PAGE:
Selections talks to six talented female photographers from the Arab world and Iran whose work spans the gulf between East and West, transcending language and culture to tell universal stories
Each of the six women interviewed in this issue deals with this in their own way, some choosing to address the gulf between East and West directly in their work, others approaching it more obliquely. Yet ultimately, each achieves a similar alchemy — using photography as a tool, they are able to transform and translate their personal experiences into a universal format, rendering their subject matter accessible to people of any background, challenging harmful stereotypes and championing new perspectives.
Egyptian photographer Nermine Hammam shares her thoughts on how her photographs inspired by the Egyptian revolution explore an imbalance of male and female energies in a timeless style that renders individual experience universal.
In the wake of the 2011 revolution in Egypt, Hammam produced consecutive series exploring the uprising and the violence that followed: Upekkha, Unfolding, Maat and Cosmos. For Hammam, the chaos of the revolution could be attributed to an imbalance of male and female energies, an idea she explores in all four series but particularly in Maat, a series of stylised self-portraits inspired by cave art. Each figure combines symbols of male and female power.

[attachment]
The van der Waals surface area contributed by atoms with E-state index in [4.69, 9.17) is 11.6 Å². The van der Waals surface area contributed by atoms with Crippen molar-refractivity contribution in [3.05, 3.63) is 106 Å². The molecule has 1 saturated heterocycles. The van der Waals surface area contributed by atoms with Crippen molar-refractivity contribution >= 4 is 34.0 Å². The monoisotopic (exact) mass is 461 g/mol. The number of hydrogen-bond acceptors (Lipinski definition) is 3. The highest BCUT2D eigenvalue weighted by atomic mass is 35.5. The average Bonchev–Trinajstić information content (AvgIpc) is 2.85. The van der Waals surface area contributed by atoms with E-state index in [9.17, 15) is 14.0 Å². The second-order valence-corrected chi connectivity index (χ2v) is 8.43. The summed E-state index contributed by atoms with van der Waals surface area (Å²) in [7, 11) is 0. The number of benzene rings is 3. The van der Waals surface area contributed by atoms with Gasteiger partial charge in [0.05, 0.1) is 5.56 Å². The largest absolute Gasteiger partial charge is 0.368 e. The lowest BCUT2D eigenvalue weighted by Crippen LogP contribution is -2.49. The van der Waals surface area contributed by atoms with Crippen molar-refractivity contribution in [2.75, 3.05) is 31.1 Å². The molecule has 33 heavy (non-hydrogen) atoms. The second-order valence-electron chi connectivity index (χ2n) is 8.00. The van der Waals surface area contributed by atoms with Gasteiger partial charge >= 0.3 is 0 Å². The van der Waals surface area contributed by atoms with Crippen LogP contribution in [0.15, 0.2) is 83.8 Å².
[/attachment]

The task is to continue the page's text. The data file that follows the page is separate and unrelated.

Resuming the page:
“Apparently cave art was done to conjure the spirit of the animal,” Hamman says, “and this was to conjure the spirit of Maat, who is the goddess of balance and harmony, when all the balance and harmony was completely destroyed and a very violent male energy came into the whole psyche of the country.”
The photos in Upekkha and Unfolding are more obviously linked to the streets of Cairo. The first explores the army as they first appeared during the revolution — young men who were almost childlike, depicted tenderly, surrounded by flowers and stunning landscapes. In Unfolding, Hammam explores army and police brutality through delicate images influenced by Japanese drawings. Both transcend their context.
“It reflects my belief that there is no real grounded reality. Reality is very malleable,” Hammam says. “Rather than saying, ‘Oh, this is about the revolution,’ it’s about the soldier, or the universal death of the soldier, or violence in general. It doesn’t matter where it is. These soldiers could be any men going to war, from the Second World War to the young American soldiers who died in the Iraq War.”
A version of this article appeared in print in Selections, A Dialogue Between Generations of Arab Women in Art #42, pages 148-149.
By India Stoughton